Drivers affiliated with the Amalgamated Union of App-Based Transport Workers of Nigeria (AUATWON) advised all of their members to stop providing services as of the specified date because the e-hailing companies have turned down their demand for a 200% price increase on their platforms.
They said that they are also protesting the significant commission fees levied by app-based transportation firms.
The drivers' union informed its members of its service withdrawal as follows:
“Sequel to the decision of the National Executive Council (NEC) of Nigeria Labour Congress (NLC) at her meeting on 2nd June 2023 over the increase in the pump price of petroleum motor spirit PMS by Federal Government of Nigeria through NNPCL and the failure of application Companies to meet our demands of 200% fare increase and 50% reduction in commission, this is to inform all state councils and Branch Chapters of our great union across Nigeria to begin mobilisation for the nationwide action and withdrawal of our service from app-based companies, which would commence on Wednesday 7th June 2023.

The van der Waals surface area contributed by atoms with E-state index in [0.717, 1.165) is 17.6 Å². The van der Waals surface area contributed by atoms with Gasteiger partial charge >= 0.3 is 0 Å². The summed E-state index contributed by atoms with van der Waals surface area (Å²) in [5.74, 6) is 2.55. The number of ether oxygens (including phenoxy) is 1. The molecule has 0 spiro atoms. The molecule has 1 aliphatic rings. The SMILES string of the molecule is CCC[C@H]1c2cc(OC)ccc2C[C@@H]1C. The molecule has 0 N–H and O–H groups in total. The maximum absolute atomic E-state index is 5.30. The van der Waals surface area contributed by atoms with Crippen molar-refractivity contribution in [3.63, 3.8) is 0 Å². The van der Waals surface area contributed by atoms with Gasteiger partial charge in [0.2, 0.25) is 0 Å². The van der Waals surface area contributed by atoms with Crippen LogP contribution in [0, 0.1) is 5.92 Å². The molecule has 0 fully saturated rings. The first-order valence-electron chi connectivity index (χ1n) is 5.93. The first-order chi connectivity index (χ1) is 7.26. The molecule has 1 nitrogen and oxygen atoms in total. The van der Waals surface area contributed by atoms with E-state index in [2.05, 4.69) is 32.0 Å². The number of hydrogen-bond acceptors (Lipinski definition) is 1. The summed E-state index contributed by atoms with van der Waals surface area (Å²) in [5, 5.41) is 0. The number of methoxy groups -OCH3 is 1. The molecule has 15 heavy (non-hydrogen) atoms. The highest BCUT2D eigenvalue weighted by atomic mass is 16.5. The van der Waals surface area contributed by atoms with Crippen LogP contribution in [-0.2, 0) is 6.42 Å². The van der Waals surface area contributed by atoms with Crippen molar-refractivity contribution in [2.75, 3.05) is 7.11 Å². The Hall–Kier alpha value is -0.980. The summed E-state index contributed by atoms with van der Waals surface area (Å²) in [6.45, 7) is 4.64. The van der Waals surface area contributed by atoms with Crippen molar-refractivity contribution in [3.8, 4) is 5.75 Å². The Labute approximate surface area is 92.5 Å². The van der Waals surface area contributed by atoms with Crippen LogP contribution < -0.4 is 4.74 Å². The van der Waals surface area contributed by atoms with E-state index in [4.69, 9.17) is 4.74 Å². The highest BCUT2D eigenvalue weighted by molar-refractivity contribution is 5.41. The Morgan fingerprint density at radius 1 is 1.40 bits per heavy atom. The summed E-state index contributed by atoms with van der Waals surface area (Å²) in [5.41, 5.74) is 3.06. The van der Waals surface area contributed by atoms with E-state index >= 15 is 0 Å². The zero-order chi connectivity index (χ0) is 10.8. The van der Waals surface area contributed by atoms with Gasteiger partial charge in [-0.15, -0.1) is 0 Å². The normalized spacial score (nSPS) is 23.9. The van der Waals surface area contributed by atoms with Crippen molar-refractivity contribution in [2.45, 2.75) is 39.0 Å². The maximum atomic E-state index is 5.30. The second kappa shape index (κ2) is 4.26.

“All Regional Vice Presidents are to coordinate their Region by ensuring that state council and Branch chapters mobilize their members for total compliance, also note that each of our members must fully comply with the directive.”
The drivers' union had requested over the weekend that the minimum trip charge be fixed at N2,000 and that Uber, Bolt, Lagride, and Indriver among others immediately revise their pricing upward by 200%.
The drivers' demand was accompanied by concerns about how the new fuel price would affect their fellow drivers.
In a statement, the union's national president, Adedamola Adeniran, said that the new gasoline price was having a negative impact on the income and patronage of its members, necessitating a 200% price rise on all platforms.
Adediran claimed that unlike independent cab drivers, branded taxi drivers, bus drivers and others, app-based drivers were unable to independently raise the fee.
Additionally, he advised the businesses to refrain from deactivating any drivers as a result of the elimination of gasoline subsidies.
In their request for the ride-hailing firms to provide a 5% subsidy to lessen the impact of the rise on the passengers, the drivers also argued on behalf of the riders who will suffer the brunt of the hike.
In addition to the price rise, the drivers are calling for a 50% decrease in the commission fees levied by companies like Bolt, Uber, and others.